When I asked Jessica how important it was for her to continue to serve- more than a decade after her heroic time in uniform she was quick to say how she was both “honored and humbled” to have the opportunity to inspire others, and fulfill her original goal of being a hero- as a teacher in the classroom to young boys and girls. As we honor our veterans this November 11, and as we support them throughout the year, we should reflect on what really makes them heroic. For Jessica Lynch, as heroic as her actions were in uniform, her commitment to service today is equally inspirational. Soldier, teacher and- as always- hero! For more on how you can hire today’s heroes please check out all of the resources that SHRM has compiled for you and your organization. Click here for more. The former- POW’s equally inspiring journey after combat In March 2003 our nation’s conscious was fixated on the start of military operations in Iraq. Tens of thousands of our troops marched to Baghdad and beyond, and one of those Soldiers was Army Private First Class Jessica Lynch. While many may recall the former POW’s harrowing and inspirational story of courage and commitment, her journey and dedication to service after the military is equally heroic. Jessica shared her very powerful and personal story as the opening keynote speaker during SHRM’s October Diversity and Inclusion Conference in Austin, TX. I had the opportunity to sit-down with Jessica before her opening keynote speech and asked her about life after the Army, and the challenges and opportunities she’s had over these last 13-years since she nearly lost her life in the service of her country.“It’s not easy,” Jessica candidly acknowledged as she discussed both her personal transition from service as well as the challenges thousands of other veterans face each year. The wounds of war – visible or invisible- make that transition all the more challenging. Jessica talked about those struggles, and how organizations need to be both “patient” and supportive as veterans find their place outside of uniform.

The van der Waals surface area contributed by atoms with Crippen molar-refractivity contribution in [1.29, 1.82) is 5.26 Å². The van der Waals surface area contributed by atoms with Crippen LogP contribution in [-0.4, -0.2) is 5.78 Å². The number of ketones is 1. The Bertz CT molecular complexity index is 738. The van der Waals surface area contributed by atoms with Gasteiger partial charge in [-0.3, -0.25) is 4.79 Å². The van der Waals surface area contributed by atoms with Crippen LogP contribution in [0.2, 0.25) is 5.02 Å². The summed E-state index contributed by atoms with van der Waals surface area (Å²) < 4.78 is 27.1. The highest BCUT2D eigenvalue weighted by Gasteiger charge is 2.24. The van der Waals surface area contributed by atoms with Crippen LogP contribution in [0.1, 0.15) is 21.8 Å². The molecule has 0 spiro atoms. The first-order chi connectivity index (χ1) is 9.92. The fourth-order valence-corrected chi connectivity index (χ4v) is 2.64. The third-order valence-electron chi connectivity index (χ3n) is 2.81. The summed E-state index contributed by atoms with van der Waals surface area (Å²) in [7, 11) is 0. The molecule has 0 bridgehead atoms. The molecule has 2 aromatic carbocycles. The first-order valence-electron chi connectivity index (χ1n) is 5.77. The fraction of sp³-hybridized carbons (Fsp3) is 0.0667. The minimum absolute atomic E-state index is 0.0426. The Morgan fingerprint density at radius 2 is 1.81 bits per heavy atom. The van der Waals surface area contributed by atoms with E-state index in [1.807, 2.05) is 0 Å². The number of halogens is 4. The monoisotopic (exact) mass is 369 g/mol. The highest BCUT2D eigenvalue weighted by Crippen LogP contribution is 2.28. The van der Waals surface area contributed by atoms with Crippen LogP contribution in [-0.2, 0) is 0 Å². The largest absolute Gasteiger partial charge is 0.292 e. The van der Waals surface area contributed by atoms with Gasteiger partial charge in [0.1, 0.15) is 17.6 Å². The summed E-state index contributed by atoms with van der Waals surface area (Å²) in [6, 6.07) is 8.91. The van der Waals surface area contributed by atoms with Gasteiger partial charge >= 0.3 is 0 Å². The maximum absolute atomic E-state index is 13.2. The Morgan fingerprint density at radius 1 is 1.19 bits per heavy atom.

Related Posts Guide to Performing Bulk Email Verification Facebook is Becoming Less Personal and More Pro… Each circle represents a U.S. city containing Twitter users. Circles grow in size as more users sign up in that location over time. When a location has reached a “critical mass” of users, or 13.5% of all eventual users have signed up, the location turns red. The line being drawn across the center of the screen is a time series of the number of new users that signed up across the whole country in a given week. The takeaway from an MIT study released Wednesday, tracking the early growth of Twitter, is that new Web technologies – particularly social networks that rely on adoption by other users – cannot depend solely on online buzz (or even Ashton Kutcher, for that matter).The study tracked data from 2006 to 2009 in the 408 U.S. cities with the highest rates of Twitter adoption. The findings clearly demonstrate that mainstream media mentions, coupled with the geographic and socioeconomic proximity of users, fueled its growth. A video mapping the data shows initial growth in San Francisco, where Twitter is based, then spreading to Boston.While the data is dated by Internet standards, the study does challenge the notion that the Internet has allowed social networks to ignore traditional geographic and socioeconomic boundaries.While the data is dated by Internet standards, the study does challenge the notion that the Internet has allowed social networks to ignore traditional geographic and socioeconomic boundaries.“The big question for people in industry is ‘How do we find the right person or hub to adopt our new app so that it will go viral?’ But we found that the lone tech-savvy person can’t do it; this also requires word of mouth. The social network needs geographical proximity,” said Marta González, assistant professor of civil and environmental engineering and engineering systems at MIT, in a statement. “In the U.S. anyway, space and similarity matter.”While the MIT study only looked at Twitter, the broader implications are clear. From an economist’s view, the current period of free apps and Web services gives them a chance to look at why some succeed and others do not. The MIT study could also theoretically be used to understand the growth of more recent social success stories like Instagram and Spotify.“Nobody has ever really looked at the diffusion among innovators of a no-risk, free or low-cost product that’s only useful if other people join you. It’s a new paradigm in economics: what to do with all these new things that are free and easy to share,” said MIT graduate student Jameson Toole, a co-author of the paper. The study was also novel in that it did not keep mainstream media mentions as a constant, but instead tried to track when the media responded to user mentions and vice versa. The study, and the video, covers through April 2009, when Kutcher challenged CNN to see who would become the first to reach one million followers, bringing Twitter decidedly into the mainstream. The Dos and Don’ts of Brand Awareness Videos Tags:#twitter#web dave copeland A Comprehensive Guide to a Content Audit